Despite the flood of dot-com failures, more browsers are turning into buyers for e-commerce, according to a study released Tuesday byInternet research firm GreenfieldOnline.
The report found that 72 percent of U.S. online consumers made at least one purchase via the Web during the fourth quarter of 2000, marking the 10th consecutive quarter in which more than 60 percent of Internet users made at least one online purchase.
The “strong penetration level” should serve as a “reality check” for those who engage in relentless negative coverage about online retailing, Greenfield spokesperson Gail Janensch told the E-Commerce Times.
“It’s a great antidote to a lot of the pessimism that we’re all hearing,”said Janensch. “It’s also a tremendous indication of e-commerce as a retailmedium.”
Added Janensch: “A year ago when e-commerce was riding high it could do nowrong. Now, a year later we’re hearing that this is all hype. But when youhave a trend line over 10 quarters that to me says it is not hype atall.”
The 72 percent figure also topped the year-earlier quarter, when 69 percent of consumers made at least one purchase online.
Although the Internet advertising industry has been weathering a downturn in recent months, Greenfield found that 64 percent of those whohave “window shopped” for products online during the fourth quarter saidthey read Internet ads while surfing.
Moreover, the report said that a third of users click on the ads they see, a significant number, according to Janensch.
Books and compact discs remained the top two purchase categories duringthe second half of 2000. For the fourth quarter, 35 percent of onlineconsumers said they completed an e-tail transaction in these categories.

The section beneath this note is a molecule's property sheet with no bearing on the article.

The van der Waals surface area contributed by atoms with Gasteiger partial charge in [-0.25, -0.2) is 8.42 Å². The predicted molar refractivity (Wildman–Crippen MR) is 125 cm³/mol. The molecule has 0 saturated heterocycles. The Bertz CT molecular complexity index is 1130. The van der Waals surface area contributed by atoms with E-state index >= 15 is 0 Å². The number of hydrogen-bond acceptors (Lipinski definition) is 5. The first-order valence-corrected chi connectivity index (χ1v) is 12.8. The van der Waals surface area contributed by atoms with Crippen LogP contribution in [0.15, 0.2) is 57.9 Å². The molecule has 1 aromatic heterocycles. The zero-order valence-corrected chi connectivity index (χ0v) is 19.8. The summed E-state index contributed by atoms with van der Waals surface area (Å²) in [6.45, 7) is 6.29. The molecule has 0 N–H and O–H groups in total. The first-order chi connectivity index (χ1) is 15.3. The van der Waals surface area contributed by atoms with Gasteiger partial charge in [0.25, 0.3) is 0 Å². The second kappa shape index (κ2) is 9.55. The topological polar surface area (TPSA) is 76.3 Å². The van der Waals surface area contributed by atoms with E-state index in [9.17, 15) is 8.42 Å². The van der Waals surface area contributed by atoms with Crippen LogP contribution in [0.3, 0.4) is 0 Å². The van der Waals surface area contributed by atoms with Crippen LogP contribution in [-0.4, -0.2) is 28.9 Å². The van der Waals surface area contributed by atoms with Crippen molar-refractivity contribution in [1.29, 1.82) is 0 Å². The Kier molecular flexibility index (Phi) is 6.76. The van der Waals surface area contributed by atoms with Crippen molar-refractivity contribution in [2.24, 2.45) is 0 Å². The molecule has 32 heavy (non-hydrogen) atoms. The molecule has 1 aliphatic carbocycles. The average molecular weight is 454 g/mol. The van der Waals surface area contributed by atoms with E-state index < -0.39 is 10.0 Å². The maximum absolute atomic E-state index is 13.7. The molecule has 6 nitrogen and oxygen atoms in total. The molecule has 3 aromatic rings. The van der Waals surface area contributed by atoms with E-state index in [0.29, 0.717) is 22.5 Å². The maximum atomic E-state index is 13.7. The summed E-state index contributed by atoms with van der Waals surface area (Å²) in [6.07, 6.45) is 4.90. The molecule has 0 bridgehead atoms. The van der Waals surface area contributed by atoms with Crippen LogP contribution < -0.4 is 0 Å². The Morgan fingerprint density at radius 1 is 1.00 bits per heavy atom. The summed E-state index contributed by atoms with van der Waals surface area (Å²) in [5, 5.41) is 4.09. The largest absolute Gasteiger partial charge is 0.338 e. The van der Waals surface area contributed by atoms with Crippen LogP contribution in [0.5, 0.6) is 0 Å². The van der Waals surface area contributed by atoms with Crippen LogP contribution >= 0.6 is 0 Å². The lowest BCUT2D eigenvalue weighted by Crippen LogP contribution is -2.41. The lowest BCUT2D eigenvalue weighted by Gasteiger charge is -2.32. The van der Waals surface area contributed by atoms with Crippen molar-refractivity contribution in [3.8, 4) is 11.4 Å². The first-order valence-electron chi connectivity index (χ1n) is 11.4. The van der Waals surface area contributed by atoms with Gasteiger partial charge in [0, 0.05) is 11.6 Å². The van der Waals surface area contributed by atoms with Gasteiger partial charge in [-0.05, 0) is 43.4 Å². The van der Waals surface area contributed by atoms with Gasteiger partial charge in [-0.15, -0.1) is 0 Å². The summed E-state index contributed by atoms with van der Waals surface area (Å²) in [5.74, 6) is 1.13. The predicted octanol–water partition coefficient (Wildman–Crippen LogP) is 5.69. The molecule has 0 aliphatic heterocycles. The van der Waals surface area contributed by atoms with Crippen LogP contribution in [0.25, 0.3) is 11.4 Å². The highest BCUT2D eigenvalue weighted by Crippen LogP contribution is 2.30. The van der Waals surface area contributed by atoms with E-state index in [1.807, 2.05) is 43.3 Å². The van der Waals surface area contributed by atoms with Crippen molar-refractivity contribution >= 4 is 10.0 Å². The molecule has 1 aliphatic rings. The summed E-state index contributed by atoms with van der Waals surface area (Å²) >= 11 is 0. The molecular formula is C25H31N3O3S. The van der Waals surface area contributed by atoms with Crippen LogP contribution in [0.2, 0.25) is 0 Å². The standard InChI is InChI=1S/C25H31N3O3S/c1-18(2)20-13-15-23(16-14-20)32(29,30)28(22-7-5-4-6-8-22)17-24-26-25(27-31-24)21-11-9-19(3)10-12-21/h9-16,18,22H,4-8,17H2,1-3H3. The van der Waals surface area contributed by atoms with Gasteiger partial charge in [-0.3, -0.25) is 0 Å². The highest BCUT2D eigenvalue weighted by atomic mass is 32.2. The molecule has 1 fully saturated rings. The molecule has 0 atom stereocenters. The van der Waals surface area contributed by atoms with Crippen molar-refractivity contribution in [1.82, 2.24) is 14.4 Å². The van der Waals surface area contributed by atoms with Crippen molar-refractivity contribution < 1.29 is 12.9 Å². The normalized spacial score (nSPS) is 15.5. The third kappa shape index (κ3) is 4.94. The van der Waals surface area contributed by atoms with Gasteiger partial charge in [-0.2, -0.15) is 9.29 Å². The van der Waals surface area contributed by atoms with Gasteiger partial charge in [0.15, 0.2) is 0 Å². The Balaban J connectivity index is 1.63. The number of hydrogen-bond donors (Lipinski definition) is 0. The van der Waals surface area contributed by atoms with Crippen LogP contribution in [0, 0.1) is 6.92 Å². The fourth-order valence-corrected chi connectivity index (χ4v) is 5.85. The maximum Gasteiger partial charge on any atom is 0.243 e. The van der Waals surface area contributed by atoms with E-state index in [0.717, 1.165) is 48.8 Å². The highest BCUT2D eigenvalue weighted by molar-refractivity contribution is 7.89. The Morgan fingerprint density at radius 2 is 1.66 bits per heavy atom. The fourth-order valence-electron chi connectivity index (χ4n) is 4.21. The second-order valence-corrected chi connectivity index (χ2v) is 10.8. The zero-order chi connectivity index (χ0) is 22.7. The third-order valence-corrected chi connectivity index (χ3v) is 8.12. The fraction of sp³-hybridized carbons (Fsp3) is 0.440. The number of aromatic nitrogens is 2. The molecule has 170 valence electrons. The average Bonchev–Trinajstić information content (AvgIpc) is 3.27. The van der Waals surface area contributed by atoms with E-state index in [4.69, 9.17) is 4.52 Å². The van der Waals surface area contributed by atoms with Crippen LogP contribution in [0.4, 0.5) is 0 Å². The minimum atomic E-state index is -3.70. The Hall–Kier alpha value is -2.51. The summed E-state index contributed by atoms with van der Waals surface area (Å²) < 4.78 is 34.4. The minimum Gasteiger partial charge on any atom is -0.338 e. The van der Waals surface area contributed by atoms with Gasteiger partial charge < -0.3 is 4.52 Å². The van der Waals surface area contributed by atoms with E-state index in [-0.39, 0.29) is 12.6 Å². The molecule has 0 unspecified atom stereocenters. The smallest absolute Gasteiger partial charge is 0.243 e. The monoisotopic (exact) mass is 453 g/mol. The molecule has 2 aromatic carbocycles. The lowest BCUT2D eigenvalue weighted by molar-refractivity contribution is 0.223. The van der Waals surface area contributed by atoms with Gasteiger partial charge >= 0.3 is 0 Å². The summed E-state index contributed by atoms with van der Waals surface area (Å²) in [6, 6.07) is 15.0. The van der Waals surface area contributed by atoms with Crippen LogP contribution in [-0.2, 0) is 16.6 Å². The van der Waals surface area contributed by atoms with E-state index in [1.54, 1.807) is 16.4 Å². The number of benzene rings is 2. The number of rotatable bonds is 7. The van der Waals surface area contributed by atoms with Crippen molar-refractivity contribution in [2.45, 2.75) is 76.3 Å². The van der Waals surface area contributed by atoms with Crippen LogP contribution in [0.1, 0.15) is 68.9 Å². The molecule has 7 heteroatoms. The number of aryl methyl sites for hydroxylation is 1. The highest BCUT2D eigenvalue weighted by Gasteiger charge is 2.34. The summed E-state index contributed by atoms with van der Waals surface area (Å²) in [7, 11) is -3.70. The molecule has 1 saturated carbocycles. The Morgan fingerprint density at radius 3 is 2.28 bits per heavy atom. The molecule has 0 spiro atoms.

Clothing was the next most popular category, with 16 percent of respondents saying that they purchased apparel during the fourth quarter of 2000. The toysand games category came in fourth, and computer software came in fifth.
Although airline tickets fell from the fourth to sixth most purchased item online forthe quarter, Janensch said that travel is the fourth most researched category, underscoring the strength of the sector.
A separate study released this week by Nielsen//Net Ratings andHarris Interactive found that online travelsites racked up US$1.2 billion in sales in January, accounting fornearly a third of all e-commerce transactions for the month.
In addition, that report found that Net travel was the only consumer-oriented sectorthat did not see a decline from holiday levels. Online travel sites alsostimulated another $681 million in offline revenue in January, the research firms said.
Slicing the Pie
Greenfield found that women slightlyoutpurchased men online for the third consecutive quarter, 73 percentto 71 percent.
The report also concluded that those with household incomes of $50,000and above are more likely to participate in e-shopping activities (81 percent) than consumers with household incomes under $50,000 (64percent).
To compile data for its Digital Consumer Shopping Index, Greenfield Onlinesurveyed almost 4,000 U.S. online users about their attitudes towarde-commerce issues.